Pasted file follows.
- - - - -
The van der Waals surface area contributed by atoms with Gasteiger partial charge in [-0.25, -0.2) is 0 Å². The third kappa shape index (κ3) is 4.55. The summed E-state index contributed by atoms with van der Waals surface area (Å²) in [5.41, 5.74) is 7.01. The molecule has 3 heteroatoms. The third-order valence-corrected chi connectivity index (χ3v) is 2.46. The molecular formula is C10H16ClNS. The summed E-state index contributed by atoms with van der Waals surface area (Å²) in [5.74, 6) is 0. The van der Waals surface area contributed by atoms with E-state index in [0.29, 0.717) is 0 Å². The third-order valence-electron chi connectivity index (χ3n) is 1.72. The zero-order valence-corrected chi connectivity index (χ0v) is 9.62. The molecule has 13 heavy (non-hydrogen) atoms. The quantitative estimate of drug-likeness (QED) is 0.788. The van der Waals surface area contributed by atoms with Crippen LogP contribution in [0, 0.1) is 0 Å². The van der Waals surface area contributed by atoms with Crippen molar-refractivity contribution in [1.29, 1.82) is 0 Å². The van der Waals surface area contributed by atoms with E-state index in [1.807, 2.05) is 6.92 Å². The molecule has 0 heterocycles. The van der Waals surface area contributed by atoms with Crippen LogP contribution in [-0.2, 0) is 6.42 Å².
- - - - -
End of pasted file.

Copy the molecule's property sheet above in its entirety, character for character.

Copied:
The van der Waals surface area contributed by atoms with Gasteiger partial charge in [-0.25, -0.2) is 0 Å². The third kappa shape index (κ3) is 4.55. The summed E-state index contributed by atoms with van der Waals surface area (Å²) in [5.41, 5.74) is 7.01. The molecule has 3 heteroatoms. The third-order valence-corrected chi connectivity index (χ3v) is 2.46. The molecular formula is C10H16ClNS. The summed E-state index contributed by atoms with van der Waals surface area (Å²) in [5.74, 6) is 0. The van der Waals surface area contributed by atoms with E-state index in [0.29, 0.717) is 0 Å². The third-order valence-electron chi connectivity index (χ3n) is 1.72. The zero-order valence-corrected chi connectivity index (χ0v) is 9.62. The molecule has 13 heavy (non-hydrogen) atoms. The quantitative estimate of drug-likeness (QED) is 0.788. The van der Waals surface area contributed by atoms with Crippen LogP contribution in [0, 0.1) is 0 Å². The van der Waals surface area contributed by atoms with Crippen molar-refractivity contribution in [1.29, 1.82) is 0 Å². The van der Waals surface area contributed by atoms with E-state index in [1.807, 2.05) is 6.92 Å². The molecule has 0 heterocycles. The van der Waals surface area contributed by atoms with Crippen LogP contribution in [-0.2, 0) is 6.42 Å².